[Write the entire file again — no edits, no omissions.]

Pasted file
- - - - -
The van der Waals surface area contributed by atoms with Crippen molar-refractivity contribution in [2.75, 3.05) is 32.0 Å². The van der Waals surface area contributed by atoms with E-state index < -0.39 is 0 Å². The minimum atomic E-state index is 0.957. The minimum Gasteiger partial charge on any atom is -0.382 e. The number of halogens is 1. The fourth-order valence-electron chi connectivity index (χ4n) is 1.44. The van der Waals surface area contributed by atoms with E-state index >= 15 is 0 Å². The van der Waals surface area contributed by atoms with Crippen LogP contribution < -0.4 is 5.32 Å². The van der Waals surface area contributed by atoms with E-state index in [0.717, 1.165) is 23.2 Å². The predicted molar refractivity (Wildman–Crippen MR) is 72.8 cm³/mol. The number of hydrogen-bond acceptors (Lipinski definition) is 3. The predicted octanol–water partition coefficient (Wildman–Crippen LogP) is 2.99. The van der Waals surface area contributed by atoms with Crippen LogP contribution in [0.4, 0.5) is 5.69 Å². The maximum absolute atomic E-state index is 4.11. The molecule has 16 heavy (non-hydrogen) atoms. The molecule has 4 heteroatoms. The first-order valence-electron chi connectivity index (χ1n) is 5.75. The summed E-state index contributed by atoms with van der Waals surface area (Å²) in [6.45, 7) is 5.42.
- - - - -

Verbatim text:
The van der Waals surface area contributed by atoms with Crippen molar-refractivity contribution in [2.75, 3.05) is 32.0 Å². The van der Waals surface area contributed by atoms with E-state index < -0.39 is 0 Å². The minimum atomic E-state index is 0.957. The minimum Gasteiger partial charge on any atom is -0.382 e. The number of halogens is 1. The fourth-order valence-electron chi connectivity index (χ4n) is 1.44. The van der Waals surface area contributed by atoms with E-state index >= 15 is 0 Å². The van der Waals surface area contributed by atoms with Crippen LogP contribution < -0.4 is 5.32 Å². The van der Waals surface area contributed by atoms with E-state index in [0.717, 1.165) is 23.2 Å². The predicted molar refractivity (Wildman–Crippen MR) is 72.8 cm³/mol. The number of hydrogen-bond acceptors (Lipinski definition) is 3. The predicted octanol–water partition coefficient (Wildman–Crippen LogP) is 2.99. The van der Waals surface area contributed by atoms with Crippen LogP contribution in [0.4, 0.5) is 5.69 Å². The maximum absolute atomic E-state index is 4.11. The molecule has 16 heavy (non-hydrogen) atoms. The molecule has 4 heteroatoms. The first-order valence-electron chi connectivity index (χ1n) is 5.75. The summed E-state index contributed by atoms with van der Waals surface area (Å²) in [6.45, 7) is 5.42.